I also feel like there's a camera-performative style of dressing which bears very little resemblance to what an actual person would really wear in real life. Sometimes I'll be looking at Tumblr or Pinterest and feel like, while the person looks cool, it's in reality way too much "look" for everyday.

Every once in a while I consider the idea that all those OOTD and Wardrobe Remix blogs are shams just done for the traffic, because I pretty much never see people dressed like that in everyday life.
posted by Sara C. at 9:27 AM on February 28


Here's another reason things look great on camera but not in real life. Photogs use binder clips to hold back all looseness. Lately i've even noticed this done on mannequins at the mall.
posted by rebent at 9:40 AM on February 28


There’s a theory that a man’s style is just a reiteration of what he wore the last time he was “really getting laid”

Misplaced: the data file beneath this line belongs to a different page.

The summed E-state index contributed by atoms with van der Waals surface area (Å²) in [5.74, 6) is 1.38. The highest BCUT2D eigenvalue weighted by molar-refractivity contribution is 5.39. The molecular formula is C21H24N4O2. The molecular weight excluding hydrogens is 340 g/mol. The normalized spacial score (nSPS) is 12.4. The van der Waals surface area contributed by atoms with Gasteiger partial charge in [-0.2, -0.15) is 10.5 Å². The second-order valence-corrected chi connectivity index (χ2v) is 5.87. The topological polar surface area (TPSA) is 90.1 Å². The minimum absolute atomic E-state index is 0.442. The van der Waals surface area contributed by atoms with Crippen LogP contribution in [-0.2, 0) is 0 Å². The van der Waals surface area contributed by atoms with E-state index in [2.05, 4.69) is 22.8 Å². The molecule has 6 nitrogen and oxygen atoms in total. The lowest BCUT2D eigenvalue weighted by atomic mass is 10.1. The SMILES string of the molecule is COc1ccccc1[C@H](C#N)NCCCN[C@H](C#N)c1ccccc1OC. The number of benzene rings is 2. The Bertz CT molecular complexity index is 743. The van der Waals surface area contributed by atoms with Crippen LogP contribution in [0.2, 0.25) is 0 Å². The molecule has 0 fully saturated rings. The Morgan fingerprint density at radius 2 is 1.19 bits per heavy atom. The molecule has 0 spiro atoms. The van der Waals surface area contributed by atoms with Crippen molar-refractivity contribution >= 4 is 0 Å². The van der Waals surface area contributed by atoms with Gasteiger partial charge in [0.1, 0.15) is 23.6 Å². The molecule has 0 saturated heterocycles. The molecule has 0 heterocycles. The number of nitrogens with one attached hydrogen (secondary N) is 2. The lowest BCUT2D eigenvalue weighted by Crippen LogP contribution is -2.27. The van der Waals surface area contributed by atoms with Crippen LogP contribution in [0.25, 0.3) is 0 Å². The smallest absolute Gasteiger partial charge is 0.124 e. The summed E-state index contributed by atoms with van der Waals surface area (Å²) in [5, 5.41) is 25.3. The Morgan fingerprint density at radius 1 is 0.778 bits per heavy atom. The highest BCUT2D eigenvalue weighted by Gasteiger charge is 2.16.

welp
posted by Rustic Etruscan at 9:57 AM on February 28 [2 favorites]


There’s a theory that a man’s style is just a reiteration of what he wore the last time he was “really getting laid”


(Ad voiceover) "That's why, when a man wants to look his best, he wears nothing but socks."
posted by running order squabble fest at 10:09 AM on February 28 [1 favorite]


This message brought to you by the National Nothing But Socks Council.
posted by mbrubeck at 12:20 PM on February 28 [2 favorites]


>I have no idea what this means. What I mean is that a fresh-faced twenty-something wearing mom jeans and a dirty lifejacket will be read as some kind of weird hipster; a forty-year-old wearing mom jeans and a dirty lifejacket will probably be read as a paranoid schizophrenic who needs his or her meds.

Well, actually taking it all the way into mental disorder territory means you're now being offensive to actual schizophrenics and people with bad hygiene, which I don't think is what you were saying exactly. I think you were saying that people who attempt normalcore slob-fashion while not quite in the box of normative beauty will be read as ugly.

And my point was that that was their point.

And if you don't like it, hate away, but you seem to be under the impression that you are arguing against someone. You aren't. Some people want to be hated.
posted by LogicalDash at 12:53 PM on February 28